Submerge Festival: Artistic Director, Mike pony
Inter:Mission met up with Mike Pony, the Artistic Director of Submerge Festival. Submerge debuts this year, cross-curating audiovisual art, physical performance, and electronic music in one weekend. Eight events will signify a space in a journey to the depths of ocean and back, in states of consciousness, below consciousness, and oblivion. Submerge will be taking over various venues from Friday to Sunday, each one involving an aspect of audiovisual art, performance art, and live music. While artists from seven different countries, across four continents, are featured on the line-up.
"I wanted to demystify this barrier about other forms of art. I want to put art in places where people wouldn’t normally see or experience it"
What made you want to put on a Festival in the first place? What was the inspiration behind it?
‘I think that art is a language. A language that can communicate things which cannot be told any other way. Some things can only be experienced through art and not in text. I am interested in sensory experiences. All of the work that goes into the Festival is curated in relation to that idea. By putting on club nights, shows, performance art, the Festival creates experiences which can be beautiful and overwhelming.’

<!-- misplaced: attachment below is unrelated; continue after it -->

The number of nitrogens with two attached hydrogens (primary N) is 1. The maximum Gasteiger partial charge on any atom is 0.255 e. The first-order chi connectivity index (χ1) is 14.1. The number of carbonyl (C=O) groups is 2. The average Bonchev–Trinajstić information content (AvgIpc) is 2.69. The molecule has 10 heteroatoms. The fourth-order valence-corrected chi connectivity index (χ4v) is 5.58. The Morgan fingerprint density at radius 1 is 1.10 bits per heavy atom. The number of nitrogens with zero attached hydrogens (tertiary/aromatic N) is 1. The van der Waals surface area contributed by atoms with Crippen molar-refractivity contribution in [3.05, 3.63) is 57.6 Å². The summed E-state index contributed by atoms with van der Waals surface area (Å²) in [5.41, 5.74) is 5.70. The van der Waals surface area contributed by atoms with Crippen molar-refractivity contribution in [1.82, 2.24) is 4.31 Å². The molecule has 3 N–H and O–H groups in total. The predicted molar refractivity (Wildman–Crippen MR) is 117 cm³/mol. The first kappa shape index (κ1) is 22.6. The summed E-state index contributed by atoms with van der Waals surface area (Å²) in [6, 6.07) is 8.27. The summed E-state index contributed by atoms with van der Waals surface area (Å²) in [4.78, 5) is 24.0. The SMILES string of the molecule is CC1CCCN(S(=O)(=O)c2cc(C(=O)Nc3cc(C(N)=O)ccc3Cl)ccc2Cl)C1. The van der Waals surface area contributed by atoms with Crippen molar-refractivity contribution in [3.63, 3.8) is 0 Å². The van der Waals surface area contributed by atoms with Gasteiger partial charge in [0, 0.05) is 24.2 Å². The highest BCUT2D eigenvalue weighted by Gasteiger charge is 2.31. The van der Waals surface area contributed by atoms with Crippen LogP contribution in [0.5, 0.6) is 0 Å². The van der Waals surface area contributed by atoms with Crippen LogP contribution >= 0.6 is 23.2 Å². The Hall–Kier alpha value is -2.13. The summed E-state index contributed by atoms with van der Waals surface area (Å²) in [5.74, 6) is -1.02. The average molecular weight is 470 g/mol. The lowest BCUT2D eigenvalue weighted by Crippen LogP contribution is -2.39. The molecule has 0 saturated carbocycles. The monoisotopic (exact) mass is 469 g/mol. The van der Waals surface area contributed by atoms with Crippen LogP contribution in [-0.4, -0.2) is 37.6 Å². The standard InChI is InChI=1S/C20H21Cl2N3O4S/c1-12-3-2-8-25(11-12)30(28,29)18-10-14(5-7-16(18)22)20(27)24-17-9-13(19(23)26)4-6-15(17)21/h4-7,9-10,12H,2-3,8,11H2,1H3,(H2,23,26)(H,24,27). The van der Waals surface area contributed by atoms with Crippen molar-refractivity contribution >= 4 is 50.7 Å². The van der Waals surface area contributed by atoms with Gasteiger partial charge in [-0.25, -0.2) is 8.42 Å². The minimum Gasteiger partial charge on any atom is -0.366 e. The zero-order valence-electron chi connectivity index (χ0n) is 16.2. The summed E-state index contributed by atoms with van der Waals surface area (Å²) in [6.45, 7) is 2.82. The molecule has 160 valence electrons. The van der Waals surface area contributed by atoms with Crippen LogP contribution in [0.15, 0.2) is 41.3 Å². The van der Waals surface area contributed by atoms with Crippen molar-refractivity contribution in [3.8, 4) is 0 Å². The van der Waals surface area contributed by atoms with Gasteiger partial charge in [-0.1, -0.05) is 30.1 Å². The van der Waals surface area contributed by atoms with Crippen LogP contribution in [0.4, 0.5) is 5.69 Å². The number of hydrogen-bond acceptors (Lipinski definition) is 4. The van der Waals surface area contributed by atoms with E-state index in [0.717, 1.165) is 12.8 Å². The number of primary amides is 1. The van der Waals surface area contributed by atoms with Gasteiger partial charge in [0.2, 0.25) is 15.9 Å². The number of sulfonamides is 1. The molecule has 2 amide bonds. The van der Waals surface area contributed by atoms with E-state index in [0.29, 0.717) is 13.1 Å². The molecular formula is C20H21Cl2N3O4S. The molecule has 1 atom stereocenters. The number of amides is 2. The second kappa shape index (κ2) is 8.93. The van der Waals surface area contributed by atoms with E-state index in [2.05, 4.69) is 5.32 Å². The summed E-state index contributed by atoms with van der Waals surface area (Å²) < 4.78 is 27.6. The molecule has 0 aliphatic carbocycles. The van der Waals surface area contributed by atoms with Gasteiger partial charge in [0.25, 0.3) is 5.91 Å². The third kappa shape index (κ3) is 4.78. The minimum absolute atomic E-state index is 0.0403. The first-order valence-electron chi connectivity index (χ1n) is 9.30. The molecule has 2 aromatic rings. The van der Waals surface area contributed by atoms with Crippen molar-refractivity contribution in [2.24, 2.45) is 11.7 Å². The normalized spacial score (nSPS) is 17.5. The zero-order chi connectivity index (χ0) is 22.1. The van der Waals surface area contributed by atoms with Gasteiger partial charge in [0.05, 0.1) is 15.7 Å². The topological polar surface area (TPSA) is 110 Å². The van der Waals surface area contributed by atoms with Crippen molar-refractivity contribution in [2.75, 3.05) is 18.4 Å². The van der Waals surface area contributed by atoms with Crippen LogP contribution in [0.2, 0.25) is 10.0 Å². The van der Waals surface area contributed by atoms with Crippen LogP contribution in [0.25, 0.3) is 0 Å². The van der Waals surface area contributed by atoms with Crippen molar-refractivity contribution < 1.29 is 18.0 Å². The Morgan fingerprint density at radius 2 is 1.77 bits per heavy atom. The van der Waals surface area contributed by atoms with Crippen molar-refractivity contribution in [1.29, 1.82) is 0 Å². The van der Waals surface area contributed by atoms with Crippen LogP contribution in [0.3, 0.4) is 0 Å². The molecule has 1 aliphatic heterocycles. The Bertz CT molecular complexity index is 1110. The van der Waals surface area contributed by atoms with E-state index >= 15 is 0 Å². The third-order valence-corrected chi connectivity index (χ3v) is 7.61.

Can you tell me a little bit about the audience journey throughout Submerge Festival?
‘The Festival takes you on a journey to the depths of the ocean and back. It begins with ‘Dive’ where during a multimedia performance, an artist will touch the surface of water to make sound. Then you have, ‘Into The Deep’, which includes artists working with their bodies, ice with a Barbie trapped inside and hairdryers. There will be an installation set up called ‘Room Dynamics’ in the underground tunnels of Temple Meads, that will be free to visit for the rest of the weekend. On Saturday, ‘Ghosts’ will symbolise the bottom of the ocean, featuring experimental music, and performances with clay and blood. These performances take place in a beautiful 18th Century Church, symbolising a funeral and a death. ‘The Lost City’ , ‘The Ascent’ and ‘Exist’, will take place in a morgue. Each event symbolises a further step in a journey, and the spaces used embody this. So while the Church represents a funeral, the last three events in a morgue follow on from this. The last step in the Journey ‘Exist’ is an existential horror film, which will be playing on loop for at the Coroner’s Court on Sunday. This final event is free for audiences’
Why was the combination of audiovisual art, physical performance, and electronic music important when curating Submerge?
‘It’s about a diversification of audience. I am passionate about people experiencing art that they wouldn’t necessarily go to. Music is quite accessible. If you say to a friend, ‘do you want to see this band?’, the response is normally ‘yeah, why not?’. I wanted to demystify this barrier about other forms of art. I want to put art in places where people wouldn’t normally see or experience it.
Can you tell me more about the cross-curation of the festival, and what i might see?